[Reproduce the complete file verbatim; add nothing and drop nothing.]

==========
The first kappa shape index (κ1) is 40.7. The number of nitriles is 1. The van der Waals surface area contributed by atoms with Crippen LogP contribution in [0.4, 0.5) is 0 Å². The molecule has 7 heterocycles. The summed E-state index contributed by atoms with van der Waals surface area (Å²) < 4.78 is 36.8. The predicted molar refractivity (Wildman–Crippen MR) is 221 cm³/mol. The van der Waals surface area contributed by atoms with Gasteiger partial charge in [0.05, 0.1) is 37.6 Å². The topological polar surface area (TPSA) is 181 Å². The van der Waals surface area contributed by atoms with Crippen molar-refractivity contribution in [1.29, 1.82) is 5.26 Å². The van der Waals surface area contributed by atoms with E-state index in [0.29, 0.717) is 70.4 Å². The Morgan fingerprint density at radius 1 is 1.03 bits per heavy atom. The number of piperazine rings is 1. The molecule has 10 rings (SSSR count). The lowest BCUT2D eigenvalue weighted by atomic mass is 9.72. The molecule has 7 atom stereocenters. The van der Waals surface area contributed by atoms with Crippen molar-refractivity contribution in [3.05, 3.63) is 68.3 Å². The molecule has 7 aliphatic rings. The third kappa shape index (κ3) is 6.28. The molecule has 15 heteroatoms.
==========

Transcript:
The first kappa shape index (κ1) is 40.7. The number of nitriles is 1. The van der Waals surface area contributed by atoms with Crippen LogP contribution in [0.4, 0.5) is 0 Å². The molecule has 7 heterocycles. The summed E-state index contributed by atoms with van der Waals surface area (Å²) < 4.78 is 36.8. The predicted molar refractivity (Wildman–Crippen MR) is 221 cm³/mol. The van der Waals surface area contributed by atoms with Gasteiger partial charge in [0.05, 0.1) is 37.6 Å². The topological polar surface area (TPSA) is 181 Å². The van der Waals surface area contributed by atoms with Crippen molar-refractivity contribution in [1.29, 1.82) is 5.26 Å². The van der Waals surface area contributed by atoms with E-state index in [0.29, 0.717) is 70.4 Å². The Morgan fingerprint density at radius 1 is 1.03 bits per heavy atom. The number of piperazine rings is 1. The molecule has 10 rings (SSSR count). The lowest BCUT2D eigenvalue weighted by atomic mass is 9.72. The molecule has 7 atom stereocenters. The van der Waals surface area contributed by atoms with Crippen molar-refractivity contribution in [3.05, 3.63) is 68.3 Å². The molecule has 7 aliphatic rings. The third kappa shape index (κ3) is 6.28. The molecule has 15 heteroatoms.